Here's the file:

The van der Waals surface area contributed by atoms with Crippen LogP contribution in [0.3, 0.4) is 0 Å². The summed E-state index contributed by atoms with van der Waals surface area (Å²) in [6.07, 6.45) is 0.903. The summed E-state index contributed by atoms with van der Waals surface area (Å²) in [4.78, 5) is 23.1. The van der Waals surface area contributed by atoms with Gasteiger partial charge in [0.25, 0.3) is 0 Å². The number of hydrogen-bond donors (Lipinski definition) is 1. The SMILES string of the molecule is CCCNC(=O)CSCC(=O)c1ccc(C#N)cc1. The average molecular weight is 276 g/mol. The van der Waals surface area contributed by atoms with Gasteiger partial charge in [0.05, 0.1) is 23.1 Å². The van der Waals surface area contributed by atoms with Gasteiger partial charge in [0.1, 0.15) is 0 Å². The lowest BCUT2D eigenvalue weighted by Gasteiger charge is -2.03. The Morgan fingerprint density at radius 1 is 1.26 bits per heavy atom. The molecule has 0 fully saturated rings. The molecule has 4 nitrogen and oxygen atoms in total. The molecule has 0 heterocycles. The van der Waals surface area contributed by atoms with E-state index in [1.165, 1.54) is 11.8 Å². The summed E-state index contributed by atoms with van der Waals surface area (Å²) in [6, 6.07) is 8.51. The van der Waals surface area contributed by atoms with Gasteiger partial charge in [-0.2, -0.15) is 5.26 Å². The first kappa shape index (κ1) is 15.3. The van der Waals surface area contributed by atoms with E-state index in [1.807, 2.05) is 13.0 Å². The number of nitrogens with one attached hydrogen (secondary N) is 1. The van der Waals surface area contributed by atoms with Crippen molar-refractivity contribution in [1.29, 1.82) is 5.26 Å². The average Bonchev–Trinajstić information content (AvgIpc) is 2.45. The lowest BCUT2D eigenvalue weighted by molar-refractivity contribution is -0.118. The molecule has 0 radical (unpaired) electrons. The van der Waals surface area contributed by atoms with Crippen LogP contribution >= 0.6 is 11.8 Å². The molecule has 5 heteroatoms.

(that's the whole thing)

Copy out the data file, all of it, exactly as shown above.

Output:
The van der Waals surface area contributed by atoms with Crippen LogP contribution in [0.3, 0.4) is 0 Å². The summed E-state index contributed by atoms with van der Waals surface area (Å²) in [6.07, 6.45) is 0.903. The summed E-state index contributed by atoms with van der Waals surface area (Å²) in [4.78, 5) is 23.1. The van der Waals surface area contributed by atoms with Gasteiger partial charge in [0.25, 0.3) is 0 Å². The number of hydrogen-bond donors (Lipinski definition) is 1. The SMILES string of the molecule is CCCNC(=O)CSCC(=O)c1ccc(C#N)cc1. The average molecular weight is 276 g/mol. The van der Waals surface area contributed by atoms with Gasteiger partial charge in [0.05, 0.1) is 23.1 Å². The van der Waals surface area contributed by atoms with Gasteiger partial charge in [0.1, 0.15) is 0 Å². The lowest BCUT2D eigenvalue weighted by Gasteiger charge is -2.03. The Morgan fingerprint density at radius 1 is 1.26 bits per heavy atom. The molecule has 0 fully saturated rings. The molecule has 4 nitrogen and oxygen atoms in total. The molecule has 0 heterocycles. The van der Waals surface area contributed by atoms with E-state index in [1.165, 1.54) is 11.8 Å². The summed E-state index contributed by atoms with van der Waals surface area (Å²) in [6, 6.07) is 8.51. The van der Waals surface area contributed by atoms with Gasteiger partial charge in [-0.2, -0.15) is 5.26 Å². The first kappa shape index (κ1) is 15.3. The van der Waals surface area contributed by atoms with E-state index in [1.807, 2.05) is 13.0 Å². The number of nitrogens with one attached hydrogen (secondary N) is 1. The van der Waals surface area contributed by atoms with Crippen molar-refractivity contribution in [1.29, 1.82) is 5.26 Å². The average Bonchev–Trinajstić information content (AvgIpc) is 2.45. The lowest BCUT2D eigenvalue weighted by molar-refractivity contribution is -0.118. The molecule has 0 radical (unpaired) electrons. The van der Waals surface area contributed by atoms with Crippen LogP contribution >= 0.6 is 11.8 Å². The molecule has 5 heteroatoms.